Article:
Thursday 22 August 2013

Thirty-Five Years for being a REAL Hero

We hear a lot about heroes these days; in fact you can hardly open The Sun newspaper without the word, in bold capital headline print, leaping out at you. It's usually next to a photograph of a young man in military uniform who has just been killed in Afghanistan protecting the oil industry's Asian pipeline project, and be told what the war poet Wilfred Owen called "the old lie", that he died "fighting for his country!" I myself have done Royal Navy training, luckily only for a few months. I was devastated by my discharge, but I look back now and think silver lining or what! Military training, especially during the basic initial course, is as much about altering the mind as strengthening the body. The new recruit is isolated from his previous life, given limited communication with family and friends, and put into a highly controlled and intense environment. He is exercised rigorously until he is almost exhausted and deprived of sleep; yes, exactly like interrogators do to prisoners. It's the perfect method for turning a man into a biological robot. Those who are not in the armed forces themselves are also indoctrinated by what I've termed "the Military Religion", see: We are brainwashed into seeing these biological robots as objects of glorifying worship; to be such a robot is considered "brave", "manly" and has been made very socially prestigious. In wartime, especially during the First World War, anybody who refused to have anything to do with it was immediately branded a "coward" who was "too scared" to fight, regardless of their actual reasons for refusing. The War Office employed the prettiest girls they could find to hand-deliver white feathers to these men in front of a paid crowd of onlookers, jeering and hurling abuse.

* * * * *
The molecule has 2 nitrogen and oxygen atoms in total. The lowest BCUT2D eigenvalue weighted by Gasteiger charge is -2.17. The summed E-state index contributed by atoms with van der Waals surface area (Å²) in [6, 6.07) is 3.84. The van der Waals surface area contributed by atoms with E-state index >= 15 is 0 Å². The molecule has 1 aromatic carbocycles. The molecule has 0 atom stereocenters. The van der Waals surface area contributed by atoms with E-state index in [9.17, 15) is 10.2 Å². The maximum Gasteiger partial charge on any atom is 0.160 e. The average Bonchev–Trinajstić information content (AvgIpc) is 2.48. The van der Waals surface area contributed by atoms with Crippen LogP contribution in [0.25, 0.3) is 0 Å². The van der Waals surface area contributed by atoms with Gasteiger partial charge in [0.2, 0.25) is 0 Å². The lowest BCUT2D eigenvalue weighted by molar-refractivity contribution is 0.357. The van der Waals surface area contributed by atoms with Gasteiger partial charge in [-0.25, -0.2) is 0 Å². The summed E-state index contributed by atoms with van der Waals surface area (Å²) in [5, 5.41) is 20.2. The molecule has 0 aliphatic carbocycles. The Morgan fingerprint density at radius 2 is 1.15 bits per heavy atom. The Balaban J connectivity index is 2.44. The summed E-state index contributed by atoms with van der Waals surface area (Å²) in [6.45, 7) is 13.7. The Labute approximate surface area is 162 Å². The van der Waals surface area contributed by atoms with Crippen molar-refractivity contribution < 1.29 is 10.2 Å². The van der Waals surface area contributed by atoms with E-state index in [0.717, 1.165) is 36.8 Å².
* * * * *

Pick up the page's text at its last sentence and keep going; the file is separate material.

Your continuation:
What is a real hero? Somebody once said: "most men will face an army before the scorn of their peers", and I think that's true. As far as I'm concerned, the bravest soldiers in any war are those who face that scorn along with, or instead of, an army, and break through their robotic programming to carry out an act independently for reasons of moral indignation. Private First Class Bradley Manning is such a solider. In 2010 he was arrested and charged with treason and espionage, why? Well, he passed classified film footage to Wikileaks of an attack by American helicopters on a group of armed terrorists with assault rifles and grenade launchers... except they were actually a group of journalists and news photographers with cameras and mobile phones. The US authorities tried to cover up this incident and Bradley Manning stopped them. Yesterday he was sentenced to thirty-five years in jail. Here's a very poignant interview with his uncle in Wales: If Manning had only been flying that chopper or pressing the trigger, and kept his mouth shut, he might have got a medal and been paraded through his hometown on his return. Oh the cruel irony! Michael Ellner is right, everything is backwards and everything is upside down. Bradley Manning is a real man and a real hero, yet why are there no people in shopping centres with collecting tins trying to help him!? He gets thirty-five over the wall for an act of decency in the face of extreme adversity and those guilty of the crime he exposed are still sitting there in their cosy offices, in front of TV cameras, telling their people to trust them, immune from criticism, above the law. The good news is that all is not over yet; Manning's legal team are already launching an appeal. There is massive public support for him, which fills me with hope, including a nomination for the Nobel Peace Prize by Birgitta Jonsdottir, member of the Parliament of Iceland. The Powers-that-Be have succeeded in convicting Bradley Manning, but can they really manage to make this conviction stick? I doubt it.

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